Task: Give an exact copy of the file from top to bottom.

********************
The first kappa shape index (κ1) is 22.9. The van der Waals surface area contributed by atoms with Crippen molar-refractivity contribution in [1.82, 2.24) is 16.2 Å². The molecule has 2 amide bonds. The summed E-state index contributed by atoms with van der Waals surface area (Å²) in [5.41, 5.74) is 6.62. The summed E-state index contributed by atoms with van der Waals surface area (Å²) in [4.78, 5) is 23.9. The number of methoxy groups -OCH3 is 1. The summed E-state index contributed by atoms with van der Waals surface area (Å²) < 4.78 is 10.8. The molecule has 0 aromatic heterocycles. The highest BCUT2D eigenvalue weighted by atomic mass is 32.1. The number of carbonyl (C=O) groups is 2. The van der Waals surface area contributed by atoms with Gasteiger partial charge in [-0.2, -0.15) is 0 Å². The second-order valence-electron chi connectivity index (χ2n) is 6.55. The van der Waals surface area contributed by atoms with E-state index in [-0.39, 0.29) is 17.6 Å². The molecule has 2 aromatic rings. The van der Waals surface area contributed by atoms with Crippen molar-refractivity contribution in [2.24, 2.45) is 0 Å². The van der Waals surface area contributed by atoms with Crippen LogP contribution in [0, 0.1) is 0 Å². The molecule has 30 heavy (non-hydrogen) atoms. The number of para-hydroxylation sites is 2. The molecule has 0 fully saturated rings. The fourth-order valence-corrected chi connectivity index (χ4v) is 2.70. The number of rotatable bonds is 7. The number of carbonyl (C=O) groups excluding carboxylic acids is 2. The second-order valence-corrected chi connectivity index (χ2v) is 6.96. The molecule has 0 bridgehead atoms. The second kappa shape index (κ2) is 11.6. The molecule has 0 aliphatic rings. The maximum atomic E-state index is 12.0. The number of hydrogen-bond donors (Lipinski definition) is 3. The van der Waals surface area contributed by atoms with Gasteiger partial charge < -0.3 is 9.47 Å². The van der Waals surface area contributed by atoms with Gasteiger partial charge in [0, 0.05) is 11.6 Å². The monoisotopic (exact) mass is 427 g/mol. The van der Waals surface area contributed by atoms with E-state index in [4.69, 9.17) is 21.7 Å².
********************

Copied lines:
The first kappa shape index (κ1) is 22.9. The van der Waals surface area contributed by atoms with Crippen molar-refractivity contribution in [1.82, 2.24) is 16.2 Å². The molecule has 2 amide bonds. The summed E-state index contributed by atoms with van der Waals surface area (Å²) in [5.41, 5.74) is 6.62. The summed E-state index contributed by atoms with van der Waals surface area (Å²) in [4.78, 5) is 23.9. The number of methoxy groups -OCH3 is 1. The summed E-state index contributed by atoms with van der Waals surface area (Å²) < 4.78 is 10.8. The molecule has 0 aromatic heterocycles. The highest BCUT2D eigenvalue weighted by atomic mass is 32.1. The number of carbonyl (C=O) groups is 2. The van der Waals surface area contributed by atoms with Gasteiger partial charge in [-0.2, -0.15) is 0 Å². The second-order valence-electron chi connectivity index (χ2n) is 6.55. The van der Waals surface area contributed by atoms with E-state index in [-0.39, 0.29) is 17.6 Å². The molecule has 2 aromatic rings. The van der Waals surface area contributed by atoms with Crippen molar-refractivity contribution in [2.24, 2.45) is 0 Å². The van der Waals surface area contributed by atoms with Crippen LogP contribution in [0, 0.1) is 0 Å². The molecule has 30 heavy (non-hydrogen) atoms. The number of para-hydroxylation sites is 2. The molecule has 0 fully saturated rings. The fourth-order valence-corrected chi connectivity index (χ4v) is 2.70. The number of rotatable bonds is 7. The number of carbonyl (C=O) groups excluding carboxylic acids is 2. The second-order valence-corrected chi connectivity index (χ2v) is 6.96. The molecule has 0 bridgehead atoms. The second kappa shape index (κ2) is 11.6. The molecule has 0 aliphatic rings. The maximum atomic E-state index is 12.0. The number of hydrogen-bond donors (Lipinski definition) is 3. The van der Waals surface area contributed by atoms with Gasteiger partial charge < -0.3 is 9.47 Å². The van der Waals surface area contributed by atoms with Gasteiger partial charge in [0, 0.05) is 11.6 Å². The monoisotopic (exact) mass is 427 g/mol. The van der Waals surface area contributed by atoms with E-state index in [4.69, 9.17) is 21.7 Å².